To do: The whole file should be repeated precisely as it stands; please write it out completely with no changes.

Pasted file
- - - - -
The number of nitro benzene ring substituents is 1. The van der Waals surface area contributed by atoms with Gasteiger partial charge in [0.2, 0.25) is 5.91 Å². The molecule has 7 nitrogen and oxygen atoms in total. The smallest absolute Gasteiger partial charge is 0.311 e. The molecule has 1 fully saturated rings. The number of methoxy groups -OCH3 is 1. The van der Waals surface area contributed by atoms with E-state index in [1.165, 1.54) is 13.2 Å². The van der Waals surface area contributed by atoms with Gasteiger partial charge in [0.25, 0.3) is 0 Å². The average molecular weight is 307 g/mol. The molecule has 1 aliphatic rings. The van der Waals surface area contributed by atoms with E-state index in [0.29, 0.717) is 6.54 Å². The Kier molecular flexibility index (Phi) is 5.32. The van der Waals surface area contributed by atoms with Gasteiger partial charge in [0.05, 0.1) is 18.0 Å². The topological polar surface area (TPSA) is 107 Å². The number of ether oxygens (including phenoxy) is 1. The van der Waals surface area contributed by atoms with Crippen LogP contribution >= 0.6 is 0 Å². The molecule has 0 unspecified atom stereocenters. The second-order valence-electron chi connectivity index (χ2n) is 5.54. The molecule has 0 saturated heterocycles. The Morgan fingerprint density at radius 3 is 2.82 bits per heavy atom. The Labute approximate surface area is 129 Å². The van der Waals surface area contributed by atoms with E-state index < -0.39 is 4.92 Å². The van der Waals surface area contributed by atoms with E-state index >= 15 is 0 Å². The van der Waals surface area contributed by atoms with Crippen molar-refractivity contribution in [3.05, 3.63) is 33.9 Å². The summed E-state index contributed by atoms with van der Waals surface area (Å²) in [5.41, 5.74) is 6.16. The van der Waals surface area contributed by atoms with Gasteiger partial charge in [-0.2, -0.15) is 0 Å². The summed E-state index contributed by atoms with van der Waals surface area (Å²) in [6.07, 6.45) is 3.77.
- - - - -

The number of nitro benzene ring substituents is 1. The van der Waals surface area contributed by atoms with Gasteiger partial charge in [0.2, 0.25) is 5.91 Å². The molecule has 7 nitrogen and oxygen atoms in total. The smallest absolute Gasteiger partial charge is 0.311 e. The molecule has 1 fully saturated rings. The number of methoxy groups -OCH3 is 1. The van der Waals surface area contributed by atoms with E-state index in [1.165, 1.54) is 13.2 Å². The van der Waals surface area contributed by atoms with Gasteiger partial charge in [0.25, 0.3) is 0 Å². The average molecular weight is 307 g/mol. The molecule has 1 aliphatic rings. The van der Waals surface area contributed by atoms with E-state index in [0.29, 0.717) is 6.54 Å². The Kier molecular flexibility index (Phi) is 5.32. The van der Waals surface area contributed by atoms with Gasteiger partial charge in [0.05, 0.1) is 18.0 Å². The topological polar surface area (TPSA) is 107 Å². The number of ether oxygens (including phenoxy) is 1. The van der Waals surface area contributed by atoms with Crippen LogP contribution >= 0.6 is 0 Å². The molecule has 0 unspecified atom stereocenters. The second-order valence-electron chi connectivity index (χ2n) is 5.54. The molecule has 0 saturated heterocycles. The Morgan fingerprint density at radius 3 is 2.82 bits per heavy atom. The Labute approximate surface area is 129 Å². The van der Waals surface area contributed by atoms with E-state index < -0.39 is 4.92 Å². The van der Waals surface area contributed by atoms with E-state index >= 15 is 0 Å². The van der Waals surface area contributed by atoms with Crippen molar-refractivity contribution in [3.05, 3.63) is 33.9 Å². The summed E-state index contributed by atoms with van der Waals surface area (Å²) in [5.41, 5.74) is 6.16. The van der Waals surface area contributed by atoms with Gasteiger partial charge in [-0.2, -0.15) is 0 Å². The summed E-state index contributed by atoms with van der Waals surface area (Å²) in [6.07, 6.45) is 3.77.